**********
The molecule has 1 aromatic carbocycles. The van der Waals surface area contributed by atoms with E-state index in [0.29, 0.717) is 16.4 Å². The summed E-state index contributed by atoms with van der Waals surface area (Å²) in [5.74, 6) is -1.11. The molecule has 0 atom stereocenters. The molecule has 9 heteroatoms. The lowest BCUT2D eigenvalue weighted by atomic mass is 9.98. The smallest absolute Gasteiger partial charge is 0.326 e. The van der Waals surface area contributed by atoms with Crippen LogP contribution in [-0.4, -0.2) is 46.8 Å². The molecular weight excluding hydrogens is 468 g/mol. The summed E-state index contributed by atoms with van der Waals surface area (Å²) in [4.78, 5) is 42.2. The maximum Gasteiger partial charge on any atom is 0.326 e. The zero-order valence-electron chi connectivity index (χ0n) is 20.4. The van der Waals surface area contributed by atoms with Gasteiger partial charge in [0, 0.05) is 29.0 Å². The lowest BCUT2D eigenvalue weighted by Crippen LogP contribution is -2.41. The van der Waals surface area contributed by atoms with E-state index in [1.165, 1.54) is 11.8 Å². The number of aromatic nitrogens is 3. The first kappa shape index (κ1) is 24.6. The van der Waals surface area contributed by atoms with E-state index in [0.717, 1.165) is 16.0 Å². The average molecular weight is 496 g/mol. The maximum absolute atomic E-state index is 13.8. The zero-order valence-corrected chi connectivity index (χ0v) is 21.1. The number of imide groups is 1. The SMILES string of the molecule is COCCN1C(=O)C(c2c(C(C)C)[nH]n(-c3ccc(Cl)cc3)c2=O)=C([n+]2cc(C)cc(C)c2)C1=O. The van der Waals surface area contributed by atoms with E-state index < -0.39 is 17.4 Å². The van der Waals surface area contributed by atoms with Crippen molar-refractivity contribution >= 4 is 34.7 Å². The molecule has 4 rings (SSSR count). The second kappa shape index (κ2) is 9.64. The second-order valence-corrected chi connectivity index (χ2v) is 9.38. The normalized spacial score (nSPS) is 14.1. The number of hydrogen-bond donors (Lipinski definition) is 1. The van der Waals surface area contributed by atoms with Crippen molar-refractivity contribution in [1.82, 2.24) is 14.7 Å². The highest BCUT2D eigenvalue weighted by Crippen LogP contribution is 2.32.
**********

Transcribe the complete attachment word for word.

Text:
The molecule has 1 aromatic carbocycles. The van der Waals surface area contributed by atoms with E-state index in [0.29, 0.717) is 16.4 Å². The summed E-state index contributed by atoms with van der Waals surface area (Å²) in [5.74, 6) is -1.11. The molecule has 0 atom stereocenters. The molecule has 9 heteroatoms. The lowest BCUT2D eigenvalue weighted by atomic mass is 9.98. The smallest absolute Gasteiger partial charge is 0.326 e. The van der Waals surface area contributed by atoms with Crippen LogP contribution in [-0.4, -0.2) is 46.8 Å². The molecular weight excluding hydrogens is 468 g/mol. The summed E-state index contributed by atoms with van der Waals surface area (Å²) in [4.78, 5) is 42.2. The maximum Gasteiger partial charge on any atom is 0.326 e. The zero-order valence-electron chi connectivity index (χ0n) is 20.4. The van der Waals surface area contributed by atoms with Gasteiger partial charge in [0, 0.05) is 29.0 Å². The lowest BCUT2D eigenvalue weighted by Crippen LogP contribution is -2.41. The van der Waals surface area contributed by atoms with E-state index in [1.165, 1.54) is 11.8 Å². The number of aromatic nitrogens is 3. The first kappa shape index (κ1) is 24.6. The van der Waals surface area contributed by atoms with E-state index in [0.717, 1.165) is 16.0 Å². The average molecular weight is 496 g/mol. The maximum absolute atomic E-state index is 13.8. The zero-order valence-corrected chi connectivity index (χ0v) is 21.1. The number of imide groups is 1. The SMILES string of the molecule is COCCN1C(=O)C(c2c(C(C)C)[nH]n(-c3ccc(Cl)cc3)c2=O)=C([n+]2cc(C)cc(C)c2)C1=O. The van der Waals surface area contributed by atoms with E-state index < -0.39 is 17.4 Å². The van der Waals surface area contributed by atoms with Crippen molar-refractivity contribution >= 4 is 34.7 Å². The molecule has 4 rings (SSSR count). The second kappa shape index (κ2) is 9.64. The second-order valence-corrected chi connectivity index (χ2v) is 9.38. The normalized spacial score (nSPS) is 14.1. The number of hydrogen-bond donors (Lipinski definition) is 1. The van der Waals surface area contributed by atoms with Crippen molar-refractivity contribution in [1.82, 2.24) is 14.7 Å². The highest BCUT2D eigenvalue weighted by Crippen LogP contribution is 2.32.